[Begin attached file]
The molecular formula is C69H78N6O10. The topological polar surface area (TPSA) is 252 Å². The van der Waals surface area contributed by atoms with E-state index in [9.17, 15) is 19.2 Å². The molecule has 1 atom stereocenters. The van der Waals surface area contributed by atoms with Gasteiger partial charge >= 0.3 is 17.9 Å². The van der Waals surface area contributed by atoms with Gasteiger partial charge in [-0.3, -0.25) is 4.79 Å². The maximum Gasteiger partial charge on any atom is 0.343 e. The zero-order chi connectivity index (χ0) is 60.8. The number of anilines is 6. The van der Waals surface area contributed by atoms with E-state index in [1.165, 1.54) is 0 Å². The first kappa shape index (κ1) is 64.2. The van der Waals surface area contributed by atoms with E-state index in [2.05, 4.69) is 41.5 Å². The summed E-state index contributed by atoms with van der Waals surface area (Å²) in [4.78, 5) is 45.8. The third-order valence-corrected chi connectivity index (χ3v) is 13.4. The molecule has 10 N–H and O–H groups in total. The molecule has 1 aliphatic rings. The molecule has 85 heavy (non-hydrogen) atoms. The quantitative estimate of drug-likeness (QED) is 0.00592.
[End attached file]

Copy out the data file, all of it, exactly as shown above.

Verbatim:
The molecular formula is C69H78N6O10. The topological polar surface area (TPSA) is 252 Å². The van der Waals surface area contributed by atoms with E-state index in [9.17, 15) is 19.2 Å². The molecule has 1 atom stereocenters. The van der Waals surface area contributed by atoms with Gasteiger partial charge >= 0.3 is 17.9 Å². The van der Waals surface area contributed by atoms with Gasteiger partial charge in [-0.3, -0.25) is 4.79 Å². The maximum Gasteiger partial charge on any atom is 0.343 e. The zero-order chi connectivity index (χ0) is 60.8. The number of anilines is 6. The van der Waals surface area contributed by atoms with E-state index in [1.165, 1.54) is 0 Å². The first kappa shape index (κ1) is 64.2. The van der Waals surface area contributed by atoms with E-state index in [2.05, 4.69) is 41.5 Å². The summed E-state index contributed by atoms with van der Waals surface area (Å²) in [4.78, 5) is 45.8. The third-order valence-corrected chi connectivity index (χ3v) is 13.4. The molecule has 10 N–H and O–H groups in total. The molecule has 1 aliphatic rings. The molecule has 85 heavy (non-hydrogen) atoms. The quantitative estimate of drug-likeness (QED) is 0.00592.